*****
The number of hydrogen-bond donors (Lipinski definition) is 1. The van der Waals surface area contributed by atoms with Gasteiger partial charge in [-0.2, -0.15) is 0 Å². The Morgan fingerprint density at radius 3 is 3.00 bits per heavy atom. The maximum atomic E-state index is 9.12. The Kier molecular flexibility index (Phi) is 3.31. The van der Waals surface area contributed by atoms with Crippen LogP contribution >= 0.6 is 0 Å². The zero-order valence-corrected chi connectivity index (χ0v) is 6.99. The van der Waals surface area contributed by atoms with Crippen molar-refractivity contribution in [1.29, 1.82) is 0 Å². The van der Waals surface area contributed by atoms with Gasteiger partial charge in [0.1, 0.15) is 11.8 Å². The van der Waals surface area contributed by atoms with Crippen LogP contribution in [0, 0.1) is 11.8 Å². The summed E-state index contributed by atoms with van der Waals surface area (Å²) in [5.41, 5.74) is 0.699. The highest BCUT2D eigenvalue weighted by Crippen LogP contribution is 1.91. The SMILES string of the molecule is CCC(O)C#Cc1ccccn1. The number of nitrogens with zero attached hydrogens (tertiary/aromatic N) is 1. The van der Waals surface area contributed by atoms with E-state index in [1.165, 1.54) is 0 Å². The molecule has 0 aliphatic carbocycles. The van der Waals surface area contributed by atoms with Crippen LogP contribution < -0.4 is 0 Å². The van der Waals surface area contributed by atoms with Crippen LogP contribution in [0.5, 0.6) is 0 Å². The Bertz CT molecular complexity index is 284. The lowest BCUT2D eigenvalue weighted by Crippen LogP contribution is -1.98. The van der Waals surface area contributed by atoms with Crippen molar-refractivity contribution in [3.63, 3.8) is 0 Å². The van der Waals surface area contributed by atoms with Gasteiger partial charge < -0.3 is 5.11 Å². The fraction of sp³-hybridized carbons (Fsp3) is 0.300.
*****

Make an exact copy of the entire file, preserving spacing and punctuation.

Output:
The number of hydrogen-bond donors (Lipinski definition) is 1. The van der Waals surface area contributed by atoms with Gasteiger partial charge in [-0.2, -0.15) is 0 Å². The Morgan fingerprint density at radius 3 is 3.00 bits per heavy atom. The maximum atomic E-state index is 9.12. The Kier molecular flexibility index (Phi) is 3.31. The van der Waals surface area contributed by atoms with Crippen LogP contribution >= 0.6 is 0 Å². The zero-order valence-corrected chi connectivity index (χ0v) is 6.99. The van der Waals surface area contributed by atoms with Crippen molar-refractivity contribution in [1.29, 1.82) is 0 Å². The van der Waals surface area contributed by atoms with Gasteiger partial charge in [0.1, 0.15) is 11.8 Å². The van der Waals surface area contributed by atoms with Crippen LogP contribution in [0, 0.1) is 11.8 Å². The summed E-state index contributed by atoms with van der Waals surface area (Å²) in [5.41, 5.74) is 0.699. The highest BCUT2D eigenvalue weighted by Crippen LogP contribution is 1.91. The SMILES string of the molecule is CCC(O)C#Cc1ccccn1. The number of nitrogens with zero attached hydrogens (tertiary/aromatic N) is 1. The van der Waals surface area contributed by atoms with E-state index in [1.165, 1.54) is 0 Å². The molecule has 0 aliphatic carbocycles. The van der Waals surface area contributed by atoms with Crippen LogP contribution < -0.4 is 0 Å². The van der Waals surface area contributed by atoms with Crippen LogP contribution in [0.5, 0.6) is 0 Å². The Bertz CT molecular complexity index is 284. The lowest BCUT2D eigenvalue weighted by Crippen LogP contribution is -1.98. The van der Waals surface area contributed by atoms with Crippen molar-refractivity contribution in [3.63, 3.8) is 0 Å². The van der Waals surface area contributed by atoms with Gasteiger partial charge < -0.3 is 5.11 Å². The fraction of sp³-hybridized carbons (Fsp3) is 0.300.